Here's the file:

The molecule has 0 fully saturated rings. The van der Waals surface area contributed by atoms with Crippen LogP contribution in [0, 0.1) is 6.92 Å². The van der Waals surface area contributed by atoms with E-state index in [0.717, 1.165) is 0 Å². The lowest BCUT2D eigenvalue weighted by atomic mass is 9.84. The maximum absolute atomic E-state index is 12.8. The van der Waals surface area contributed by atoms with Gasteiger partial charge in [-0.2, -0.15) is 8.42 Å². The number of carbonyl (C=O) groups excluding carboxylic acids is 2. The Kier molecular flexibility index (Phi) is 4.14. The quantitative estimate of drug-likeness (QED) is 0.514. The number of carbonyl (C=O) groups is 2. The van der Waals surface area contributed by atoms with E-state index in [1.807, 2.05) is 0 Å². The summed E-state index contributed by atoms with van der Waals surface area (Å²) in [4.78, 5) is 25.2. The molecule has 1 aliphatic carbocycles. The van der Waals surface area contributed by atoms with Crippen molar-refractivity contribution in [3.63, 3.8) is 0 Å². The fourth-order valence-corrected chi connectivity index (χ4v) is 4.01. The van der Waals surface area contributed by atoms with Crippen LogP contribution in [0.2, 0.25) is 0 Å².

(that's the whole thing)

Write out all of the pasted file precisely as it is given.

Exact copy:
The molecule has 0 fully saturated rings. The van der Waals surface area contributed by atoms with Crippen LogP contribution in [0, 0.1) is 6.92 Å². The van der Waals surface area contributed by atoms with E-state index in [0.717, 1.165) is 0 Å². The lowest BCUT2D eigenvalue weighted by atomic mass is 9.84. The maximum absolute atomic E-state index is 12.8. The van der Waals surface area contributed by atoms with Gasteiger partial charge in [-0.2, -0.15) is 8.42 Å². The number of carbonyl (C=O) groups excluding carboxylic acids is 2. The Kier molecular flexibility index (Phi) is 4.14. The quantitative estimate of drug-likeness (QED) is 0.514. The number of carbonyl (C=O) groups is 2. The van der Waals surface area contributed by atoms with E-state index in [1.807, 2.05) is 0 Å². The summed E-state index contributed by atoms with van der Waals surface area (Å²) in [4.78, 5) is 25.2. The molecule has 1 aliphatic carbocycles. The van der Waals surface area contributed by atoms with Crippen molar-refractivity contribution in [3.63, 3.8) is 0 Å². The fourth-order valence-corrected chi connectivity index (χ4v) is 4.01. The van der Waals surface area contributed by atoms with Crippen LogP contribution in [0.2, 0.25) is 0 Å².